December 22, 2009
albums of the decade (XI)
PJ Harvey - Stories from the City, Stories from the Sea (Island, 2000)
With her sixth album, Polly Jean Harvey came dangerously close to that refined musical wasteland called adult contemporary. This was her album to be "all grown up," to flirt with her maturity and the polished sounds of the studio. Even her more abrasive songs ("This is Love" and "Kamikazee") feel watered down and somewhat drained of their sexual energy. That said, Harvey has never sounded this confident in her ability as a musician, and it's unlikely that she ever will again. Ever the shape-shifter, Harvey's most cosmopolitan persona coincided nicely with the beginning of our new, self-consciously global millenium. It's no wonder the album was awarded the Mercury Prize the following year; it seems to capture some of the romance, the ambivalence of urban life at the beginning of the decade. I mean, I was only 12 at the time, but I sensed it. So mature for my age and all.
To be honest, it took me until 2004 to buy this album. By this point in time, I was well into my longstanding obsession with Peej; and even then, four years after its release, Stories... felt current. "Good Fortune" is one reason for this; it's quite simply a song to fall in love with. Another reason that Stories... still sounds so fresh is Harvey's almost timeless songwriting and her ability to inhabit characters from a wide historical spectrum (see 1995's To Bring You My Love or 2007's White Chalk). But as Harvey sings on "A Place Called Home," "Now is the time to follow through, to read the signs. Now the message is sent, let's bring it to its final end." She's still acting, of course, but this time she isn't playing a repressed Victorian or a prostitute from the deep South. This time round, it hits a bit closer home.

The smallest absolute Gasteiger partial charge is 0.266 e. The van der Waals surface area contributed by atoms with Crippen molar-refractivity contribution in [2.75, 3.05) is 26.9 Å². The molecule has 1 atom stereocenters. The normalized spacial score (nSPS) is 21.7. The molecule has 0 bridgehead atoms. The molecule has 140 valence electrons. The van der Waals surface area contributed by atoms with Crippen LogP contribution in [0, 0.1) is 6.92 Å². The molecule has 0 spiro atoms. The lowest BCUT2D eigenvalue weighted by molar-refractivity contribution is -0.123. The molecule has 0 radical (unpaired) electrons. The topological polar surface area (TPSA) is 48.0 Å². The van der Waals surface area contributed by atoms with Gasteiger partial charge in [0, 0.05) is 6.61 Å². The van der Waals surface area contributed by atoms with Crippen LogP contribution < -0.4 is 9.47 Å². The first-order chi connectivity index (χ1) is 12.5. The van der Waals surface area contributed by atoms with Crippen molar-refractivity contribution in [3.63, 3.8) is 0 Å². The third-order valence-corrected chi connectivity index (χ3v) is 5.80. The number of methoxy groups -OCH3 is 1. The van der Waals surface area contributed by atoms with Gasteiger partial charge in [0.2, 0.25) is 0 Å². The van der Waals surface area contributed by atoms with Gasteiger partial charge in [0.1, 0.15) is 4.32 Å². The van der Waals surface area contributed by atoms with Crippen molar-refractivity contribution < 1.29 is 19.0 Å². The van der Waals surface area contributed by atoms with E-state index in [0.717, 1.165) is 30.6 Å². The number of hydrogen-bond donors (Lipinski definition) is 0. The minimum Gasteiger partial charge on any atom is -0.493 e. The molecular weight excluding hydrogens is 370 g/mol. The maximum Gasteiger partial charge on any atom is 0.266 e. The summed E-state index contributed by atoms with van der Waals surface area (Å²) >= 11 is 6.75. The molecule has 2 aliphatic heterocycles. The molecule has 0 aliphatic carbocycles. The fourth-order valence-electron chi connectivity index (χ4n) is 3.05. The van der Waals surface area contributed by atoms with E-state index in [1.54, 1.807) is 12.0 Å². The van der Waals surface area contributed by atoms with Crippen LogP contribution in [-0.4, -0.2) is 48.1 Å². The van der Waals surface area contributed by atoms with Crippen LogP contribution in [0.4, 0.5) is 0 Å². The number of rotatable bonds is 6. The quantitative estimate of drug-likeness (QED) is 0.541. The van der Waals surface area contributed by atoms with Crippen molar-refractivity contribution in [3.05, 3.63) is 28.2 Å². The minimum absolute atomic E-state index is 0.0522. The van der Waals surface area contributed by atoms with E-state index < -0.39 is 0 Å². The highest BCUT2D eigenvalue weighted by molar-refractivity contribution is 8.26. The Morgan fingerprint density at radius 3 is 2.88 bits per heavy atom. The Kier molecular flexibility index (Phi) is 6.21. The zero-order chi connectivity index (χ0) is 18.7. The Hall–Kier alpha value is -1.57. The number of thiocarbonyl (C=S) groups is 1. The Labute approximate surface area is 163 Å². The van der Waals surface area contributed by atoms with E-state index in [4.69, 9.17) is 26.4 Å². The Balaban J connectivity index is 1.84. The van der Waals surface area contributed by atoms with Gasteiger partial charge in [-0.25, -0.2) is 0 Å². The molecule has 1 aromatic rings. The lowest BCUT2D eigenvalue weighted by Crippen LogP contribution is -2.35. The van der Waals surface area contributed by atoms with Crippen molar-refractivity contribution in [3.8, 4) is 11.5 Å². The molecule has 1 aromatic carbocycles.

There are plenty more high points on Stories.... A stirring duet with Radiohead's Thom Yorke ("This Mess We're In") is definitely one of them. Like many of the tracks on this album, Harvey's lyrics on "This Mess..." show an awareness of the cityscape and her place within it, taking care to frame her own point of view. "You Said Something" is probably the most cheerful love song Harvey's ever written (given that the vast majority of her songs about love are brutally violent and sexually perverse; it's her schtick). This one turns out to be about a couple of ex-pats on a romantic excursion in Manhatten. Pretty great! But the album ends two completely depressing songs: "Horses in My Dreams," which is a bit of a dirge, and "We Float," which advises us to "take life as it comes" because "one day, we'll float." Is she talking about escaping to heaven? Or about drowing in a massive flood? Either way, I think she covers the same ground as Modest Mouse's 2003 sing-along, "Float On." I always thought she was more of fighter. And I'm glad she's bounced back.